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Wed, Aug 08, 2001 - Page 21 News List

Intel plans to unleash a `price bomb'

SEMICONDUCTORS The biggest manufacturer of chips for PCs is set to slash prices by more than half as it confronts growing competition from Advanced Micro Devices

BLOOMBERG , NEW YORK

Intel Corp plans to cut prices on some of its personal-computer chips by as much as 54 percent as the biggest semiconductor maker works to recoup sales lost to rival Advanced Micro Devices Inc, analysts said.

"Intel is planning to detonate a price bomb" on Advanced Micro by slicing the cost of Pentium 4 processors, Lehman Brothers analyst Dan Niles wrote in a note to clients. He didn't cite sources.

With Advanced Micro boosting its market share even as PC sales drop industrywide, Intel is chopping prices to spur consumer and corporate demand for machines running on Pentium 4, its newest chip. Intel wants to be selling more Pentium 4s than Pentium IIIs for desktops by year's end, and has said it wants PCs with the new chip to sell for as little as US$799.

The company may reduce the cost of its top 1.8GHz Pentium 4 to US$260 from US$562 this month, Niles wrote. The price for a 1.7GHz Pentium 4 will fall 45 percent, with low-end models dropping 30 percent to US$135, he said. Pentium 4, introduced in November, will move up to 2GHz in the fourth quarter, he said.

Salomon Smith Barney analyst Jonathan Joseph trimmed his sales and profit estimates on Intel this morning. Last month, he predicted the company would cut prices an average of 39 percent.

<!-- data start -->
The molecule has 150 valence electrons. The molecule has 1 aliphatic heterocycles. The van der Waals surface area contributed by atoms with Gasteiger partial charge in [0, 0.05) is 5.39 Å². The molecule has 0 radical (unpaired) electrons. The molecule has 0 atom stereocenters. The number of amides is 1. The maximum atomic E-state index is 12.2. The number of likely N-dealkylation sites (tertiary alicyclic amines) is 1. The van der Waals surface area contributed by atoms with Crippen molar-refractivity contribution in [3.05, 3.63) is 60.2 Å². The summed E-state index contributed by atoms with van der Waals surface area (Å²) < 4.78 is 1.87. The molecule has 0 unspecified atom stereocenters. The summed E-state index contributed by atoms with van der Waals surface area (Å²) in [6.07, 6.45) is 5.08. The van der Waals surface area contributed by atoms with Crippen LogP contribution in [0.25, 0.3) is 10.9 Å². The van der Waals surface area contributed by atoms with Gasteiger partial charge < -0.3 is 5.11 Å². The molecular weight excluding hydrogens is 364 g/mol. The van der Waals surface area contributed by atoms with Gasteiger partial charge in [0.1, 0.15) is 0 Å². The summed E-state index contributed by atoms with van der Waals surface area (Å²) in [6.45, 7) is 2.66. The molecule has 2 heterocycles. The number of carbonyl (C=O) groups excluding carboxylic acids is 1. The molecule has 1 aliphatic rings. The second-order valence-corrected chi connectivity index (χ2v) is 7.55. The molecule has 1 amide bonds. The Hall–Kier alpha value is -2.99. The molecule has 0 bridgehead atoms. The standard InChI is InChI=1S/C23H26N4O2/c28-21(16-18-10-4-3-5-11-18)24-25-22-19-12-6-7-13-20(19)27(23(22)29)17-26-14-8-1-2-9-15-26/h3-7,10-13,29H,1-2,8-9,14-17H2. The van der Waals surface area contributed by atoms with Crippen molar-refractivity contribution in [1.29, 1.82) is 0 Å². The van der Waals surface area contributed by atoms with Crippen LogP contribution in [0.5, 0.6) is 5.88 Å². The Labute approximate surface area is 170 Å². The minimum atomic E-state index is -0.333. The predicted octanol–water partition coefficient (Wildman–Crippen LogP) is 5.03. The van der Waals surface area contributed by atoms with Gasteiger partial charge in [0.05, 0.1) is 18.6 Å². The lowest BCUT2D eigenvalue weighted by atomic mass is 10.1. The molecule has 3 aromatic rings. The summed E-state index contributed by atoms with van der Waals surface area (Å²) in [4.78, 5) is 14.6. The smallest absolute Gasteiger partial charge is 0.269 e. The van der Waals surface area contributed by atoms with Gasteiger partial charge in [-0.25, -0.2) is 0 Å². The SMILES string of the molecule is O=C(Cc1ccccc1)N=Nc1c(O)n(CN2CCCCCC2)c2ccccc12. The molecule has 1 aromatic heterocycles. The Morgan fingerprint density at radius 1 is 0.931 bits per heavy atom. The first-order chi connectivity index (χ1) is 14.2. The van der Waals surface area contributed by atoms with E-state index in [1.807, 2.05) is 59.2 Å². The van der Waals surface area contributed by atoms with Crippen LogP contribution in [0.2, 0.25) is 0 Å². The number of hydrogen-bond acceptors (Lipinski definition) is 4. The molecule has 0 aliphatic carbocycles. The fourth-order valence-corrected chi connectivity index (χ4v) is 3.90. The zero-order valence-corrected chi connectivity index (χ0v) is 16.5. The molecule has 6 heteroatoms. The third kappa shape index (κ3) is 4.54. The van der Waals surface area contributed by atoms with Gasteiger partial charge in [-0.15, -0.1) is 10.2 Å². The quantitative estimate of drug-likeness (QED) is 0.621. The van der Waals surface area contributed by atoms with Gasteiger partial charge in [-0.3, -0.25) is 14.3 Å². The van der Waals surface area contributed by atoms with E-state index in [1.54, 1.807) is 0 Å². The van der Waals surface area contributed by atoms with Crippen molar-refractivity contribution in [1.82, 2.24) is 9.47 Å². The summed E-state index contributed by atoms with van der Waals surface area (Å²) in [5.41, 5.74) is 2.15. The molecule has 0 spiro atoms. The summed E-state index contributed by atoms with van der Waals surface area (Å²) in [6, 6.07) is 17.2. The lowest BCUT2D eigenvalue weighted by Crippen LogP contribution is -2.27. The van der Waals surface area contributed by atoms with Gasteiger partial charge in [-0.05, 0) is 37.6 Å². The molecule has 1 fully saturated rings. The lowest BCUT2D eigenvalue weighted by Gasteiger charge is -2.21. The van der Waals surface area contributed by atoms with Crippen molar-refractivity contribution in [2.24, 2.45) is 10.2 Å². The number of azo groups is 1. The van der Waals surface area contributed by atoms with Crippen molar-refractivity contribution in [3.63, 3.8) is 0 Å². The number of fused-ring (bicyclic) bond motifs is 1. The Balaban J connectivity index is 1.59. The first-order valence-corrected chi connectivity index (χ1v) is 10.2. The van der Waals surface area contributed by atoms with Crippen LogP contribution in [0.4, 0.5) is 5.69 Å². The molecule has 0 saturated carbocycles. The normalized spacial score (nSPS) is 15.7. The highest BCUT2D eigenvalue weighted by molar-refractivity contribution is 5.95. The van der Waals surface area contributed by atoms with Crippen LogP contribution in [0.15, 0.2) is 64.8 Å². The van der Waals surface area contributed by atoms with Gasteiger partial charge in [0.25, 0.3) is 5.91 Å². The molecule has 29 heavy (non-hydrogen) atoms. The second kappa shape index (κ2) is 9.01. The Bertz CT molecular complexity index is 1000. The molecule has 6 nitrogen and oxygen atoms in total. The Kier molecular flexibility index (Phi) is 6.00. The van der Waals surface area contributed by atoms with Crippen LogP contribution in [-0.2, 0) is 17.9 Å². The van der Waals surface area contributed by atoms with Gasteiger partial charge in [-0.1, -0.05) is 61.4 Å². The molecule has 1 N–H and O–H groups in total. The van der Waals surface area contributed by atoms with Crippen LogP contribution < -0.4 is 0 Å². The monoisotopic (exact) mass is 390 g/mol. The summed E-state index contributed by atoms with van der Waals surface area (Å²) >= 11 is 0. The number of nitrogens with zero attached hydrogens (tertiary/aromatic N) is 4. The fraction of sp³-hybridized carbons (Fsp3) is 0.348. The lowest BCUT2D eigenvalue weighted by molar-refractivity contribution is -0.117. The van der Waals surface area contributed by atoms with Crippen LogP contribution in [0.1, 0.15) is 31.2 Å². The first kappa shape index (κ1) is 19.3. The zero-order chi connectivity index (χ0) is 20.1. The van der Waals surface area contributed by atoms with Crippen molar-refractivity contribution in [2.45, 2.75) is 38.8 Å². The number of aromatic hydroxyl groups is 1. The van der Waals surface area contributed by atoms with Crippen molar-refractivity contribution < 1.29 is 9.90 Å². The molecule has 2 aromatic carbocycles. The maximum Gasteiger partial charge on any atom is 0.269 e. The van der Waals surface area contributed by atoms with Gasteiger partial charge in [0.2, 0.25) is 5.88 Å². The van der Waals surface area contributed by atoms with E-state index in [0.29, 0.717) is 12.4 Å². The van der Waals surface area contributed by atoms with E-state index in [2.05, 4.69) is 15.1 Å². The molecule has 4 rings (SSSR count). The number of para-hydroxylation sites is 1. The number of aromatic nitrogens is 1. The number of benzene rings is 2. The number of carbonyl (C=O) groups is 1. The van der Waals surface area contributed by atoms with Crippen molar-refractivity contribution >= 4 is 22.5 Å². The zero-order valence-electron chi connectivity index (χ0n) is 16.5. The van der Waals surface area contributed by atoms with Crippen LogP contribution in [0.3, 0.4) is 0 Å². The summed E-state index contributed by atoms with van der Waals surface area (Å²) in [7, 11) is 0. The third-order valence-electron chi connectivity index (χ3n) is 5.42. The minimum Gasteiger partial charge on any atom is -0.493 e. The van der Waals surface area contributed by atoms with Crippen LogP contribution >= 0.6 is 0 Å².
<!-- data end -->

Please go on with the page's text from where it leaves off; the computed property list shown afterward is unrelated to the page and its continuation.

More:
Intel plans to lower chip prices Aug. 26 and may reduce them more in October if this initial round doesn't work, Niles wrote.

Joseph said the reductions would come Aug. 26 and Oct. 28. Advanced Micro spokesman Drew Prairie and Intel spokesman Tom Beermann declined to comment.

Advanced Micro now holds 22 percent of the PC-processor market, compared with 16 percent a year ago, according to Mercury Research. Intel's share has slipped to 77 percent from 83 percent.

That shift came as PC sales growth has slumped, with unit shipments dropping in the second quarter for the first time in 15 years.

"For those who thought the price war was already aggressive, you haven't seen anything yet," Niles wrote.

Falling shipments and prices have hurt Intel's gross margin, or the percentage of sales left after subtracting manufacturing costs. That margin narrowed to 48 percent during the June period from 63 percent in the fourth quarter, and Intel has said it will be about 47 percent this quarter.

Advanced Micro last month said it may report an operating loss this quarter, partly because it's had to slash prices to compete with Intel.

Several analysts today lowered their sales targets for Santa Clara, California-based Intel, saying the September quarter is coming in weaker than expected and the traditional bounce from back-to-school sales may not be as big as they'd hoped.

Salomon's Joseph lowered his third-quarter profit forecast to US$0.08 a share from US$0.11 and reduced his sales estimate to US$6.24 billion from US$6.64 billion.

"Expectations for a meaningful back-to-school selling season are rapidly fading," said Joseph, who rates the stock a "buy." Joseph, who correctly bucked the bullish consensus last July by telling investors to sell semiconductor stocks, has been at Salomon since April 1999. He said in April that the rebound was coming soon and last week predicted industry sales would bottom out this month or next.

Niles, a 34-year-old former Digital Equipment Corp engineer, was ranked by money managers as the No. 2 semiconductor analyst and the No. 2 PC analyst in Institutional Investor magazine's annual survey. The Sri Lanka native holds a degree in electrical engineering from Stanford University.

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